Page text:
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The online version of this article (doi:10.1007/s11136-017-1719-x) contains supplementary material, which is available to authorized users.
Reducing income inequality is one possible approach to boost subjective well-being (SWB). Nevertheless, previous studies have reported positive, null and negative associations between income inequality and SWB.
This study reports the first systematic review and meta-analysis of the relationship between income inequality and SWB, and seeks to understand the heterogeneity in the literature.
This systematic review was conducted according to guidance (PRISMA and Cochrane Handbook) and searches (between January 1980 and October 2017) were carried out using Web of Science, Medline, Embase and PsycINFO databases.
Thirty-nine studies were included in the review, but poor data reporting meant that only 24 studies were included in the meta-analysis. The narrative analysis of 39 studies found negative, positive and null associations between income inequality and SWB. The meta-analysis confirmed these findings. The overall association between income inequality and SWB was almost zero and not statistically significant (pooled r = − 0.01, 95% CI − 0.08 to 0.06; Q = 563.10, I 2 = 95.74%, p < 0.001), suggesting no association between income inequality and SWB. Subgroup analyses showed that the association between income inequality and SWB was moderated by the country economic development (i.e. developed countries: r = − 0.06, 95% CI −0.10 to −0.02 versus developing countries: r = 0.16, 95% CI 0.09–0.23). The association between income inequality and SWB was not influenced by: (a) the measure used to assess SWB, (b) geographic region, or (c) the way in which income inequality was operationalised.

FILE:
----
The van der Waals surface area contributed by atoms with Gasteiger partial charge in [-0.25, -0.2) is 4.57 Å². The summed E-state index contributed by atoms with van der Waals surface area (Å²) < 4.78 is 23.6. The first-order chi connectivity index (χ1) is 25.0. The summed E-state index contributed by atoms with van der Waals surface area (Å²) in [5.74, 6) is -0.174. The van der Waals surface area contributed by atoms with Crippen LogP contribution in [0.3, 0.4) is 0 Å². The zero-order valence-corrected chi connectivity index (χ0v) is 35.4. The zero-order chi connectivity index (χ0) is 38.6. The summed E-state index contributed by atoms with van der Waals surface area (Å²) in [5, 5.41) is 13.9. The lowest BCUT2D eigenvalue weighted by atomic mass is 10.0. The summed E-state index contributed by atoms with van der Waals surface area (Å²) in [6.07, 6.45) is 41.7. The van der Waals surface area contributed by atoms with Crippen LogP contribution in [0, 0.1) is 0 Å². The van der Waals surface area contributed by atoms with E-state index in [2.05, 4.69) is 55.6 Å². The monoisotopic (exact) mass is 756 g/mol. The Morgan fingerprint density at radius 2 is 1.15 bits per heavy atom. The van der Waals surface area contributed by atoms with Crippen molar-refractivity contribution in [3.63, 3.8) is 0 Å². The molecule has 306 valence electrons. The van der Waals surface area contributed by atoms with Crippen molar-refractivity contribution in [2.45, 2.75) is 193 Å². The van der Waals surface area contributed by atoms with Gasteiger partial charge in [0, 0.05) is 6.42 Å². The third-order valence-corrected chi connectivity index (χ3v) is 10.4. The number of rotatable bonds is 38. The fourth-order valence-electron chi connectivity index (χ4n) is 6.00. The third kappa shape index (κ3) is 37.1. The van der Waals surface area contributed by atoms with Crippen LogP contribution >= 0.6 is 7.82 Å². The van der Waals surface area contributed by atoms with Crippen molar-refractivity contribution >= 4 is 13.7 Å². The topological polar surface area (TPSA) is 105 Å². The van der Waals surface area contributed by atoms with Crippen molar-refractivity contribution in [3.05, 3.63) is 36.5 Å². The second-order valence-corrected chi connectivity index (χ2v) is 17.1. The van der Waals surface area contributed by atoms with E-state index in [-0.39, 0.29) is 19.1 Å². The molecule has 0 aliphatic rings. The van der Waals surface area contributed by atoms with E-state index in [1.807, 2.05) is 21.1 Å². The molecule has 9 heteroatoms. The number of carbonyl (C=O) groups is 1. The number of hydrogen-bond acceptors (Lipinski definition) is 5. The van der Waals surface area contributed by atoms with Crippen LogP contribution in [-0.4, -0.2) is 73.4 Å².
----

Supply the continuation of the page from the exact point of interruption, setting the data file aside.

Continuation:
The association between income inequality and SWB is weak, complex and moderated by the country economic development.
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- Income inequality and subjective well-being: a systematic review and meta-analysis
Kayonda Hubert Ngamaba
Christopher J. Armitage
- Springer International Publishing